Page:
Physical Therapy for Lumbar Disc Injury

The lumbar (low back) disc acts as a spacer between the bony segments of your spine. The disc serves as shock absorption for your spine, and allows range of motion through your back. The disc consists of firm outer layer called the annulus, and gel-like inner material called the nucleus pulposus.

  • With normal wear and tear over time, discs become less flexible and more prone to tearing or rupturing
  • A disc herniation occurs when the nucleus leaks some of its fluid into the body of the disc. There are varying degrees of herniation contributing to variety of symptoms ranging from completely asymptomatic, to pain in the low back, radiating pain into one or both legs, and/or numbness and tingling in one or both legs.
  • If your disc herniation is small, you may only feel it in a small region on one side of your low back
  • If there is a lot of inflammation associated with your disc herniation, you may feel a large region of pain on both sides of your low back, and/or non-specific radiation of symptoms into one or both legs
  • If one or more specific spinal nerves are affected, you may feel pain or numbness and tingling through a determined pattern down one or both legs (image to the left).

Many factors can contribute to a herniated disc. Sometimes symptoms come on after an obvious traumatic event such as bending, lifting, or rotating, and sometimes symptoms may come on for no apparent reason at all. Factors contributing to disc herniation include:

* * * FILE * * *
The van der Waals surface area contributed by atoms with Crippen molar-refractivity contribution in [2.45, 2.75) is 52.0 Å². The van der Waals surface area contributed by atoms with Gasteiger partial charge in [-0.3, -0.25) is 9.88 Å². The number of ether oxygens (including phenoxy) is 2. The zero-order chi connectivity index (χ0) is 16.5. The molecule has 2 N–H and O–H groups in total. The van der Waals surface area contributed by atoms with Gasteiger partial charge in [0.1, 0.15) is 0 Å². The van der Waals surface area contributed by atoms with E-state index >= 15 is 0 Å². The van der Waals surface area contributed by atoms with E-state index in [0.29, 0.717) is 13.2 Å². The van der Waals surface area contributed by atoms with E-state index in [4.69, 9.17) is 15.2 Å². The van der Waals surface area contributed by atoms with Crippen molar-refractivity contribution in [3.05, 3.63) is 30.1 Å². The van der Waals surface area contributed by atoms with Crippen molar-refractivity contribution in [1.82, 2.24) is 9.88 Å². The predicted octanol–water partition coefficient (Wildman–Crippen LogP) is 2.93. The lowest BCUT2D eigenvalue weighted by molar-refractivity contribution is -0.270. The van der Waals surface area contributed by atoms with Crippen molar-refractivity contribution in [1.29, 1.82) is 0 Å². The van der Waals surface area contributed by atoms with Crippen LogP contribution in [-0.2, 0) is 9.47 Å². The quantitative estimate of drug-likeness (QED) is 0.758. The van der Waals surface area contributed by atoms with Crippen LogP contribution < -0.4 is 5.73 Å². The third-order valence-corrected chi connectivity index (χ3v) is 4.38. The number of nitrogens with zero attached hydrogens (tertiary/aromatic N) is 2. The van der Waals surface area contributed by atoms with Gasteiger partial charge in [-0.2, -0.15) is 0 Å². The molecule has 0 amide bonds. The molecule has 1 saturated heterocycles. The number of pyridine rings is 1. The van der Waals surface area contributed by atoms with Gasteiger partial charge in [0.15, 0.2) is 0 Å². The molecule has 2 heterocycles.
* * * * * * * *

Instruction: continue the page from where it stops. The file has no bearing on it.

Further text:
• Genetics – a family history of low back pain may predispose you to low back pain
  • Occupation – heavy labor, or jobs that require repetitive bending, lifting, or rotating
  • Posture – poor seated and standing posture over a life time
  • Poor lifting mechanics – using back to lift heavy objects, or light weights frequently
  • Weight – excessive body weight puts increased pressure on the discs
  • Smoking – reduces the flexibility of the disc making it more susceptible to injury
  • Traction techniques: Gentle traction of the low back can help to improve the inflammation, pain, numbness and tingling, and health of your disc
  • Soft tissue mobilization (massage): Gentle soft tissue mobilization can reduce stiffness in your muscles associated with your injury
  • Manual therapy techniques: Gentle manual therapy techniques targeted at the level of your lumbar spine, higher in the spine, or in the pelvis can reduces the stress on your disc and promote disc health
  • Core stabilization: Gentle strengthening exercises can active your core to help protect your back during the rehabilitation phase, for long term management of your symptoms, and to reduce the risk of re-injuring your back
  • Education: Instruction in proper posture, lifting mechanics, body mechanics, and disc health management (see disc hydration handout) during every day activities can reduce stress to your disc and reduce the risk of re-injuring your back
  • Movement is really important for treatment of the disc. Laying in bed will cause inflammation to build up and muscles to stiffen, making movement even more painful. Frequent walking is helpful for management in the acute phase.
  • Modification of movements such as forward bending and lifting is important to avoid undue stress to the disc. Focus on bending from the hips or squatting if you need to perform these activities.
  • Ice and heat will not penetrate far enough into your tissue to treat the disc, but they may help with stiff and painful muscles. Generally, ice is more useful for pain and heat is more useful for stiff muscles. Consider alternating if you are experiencing both.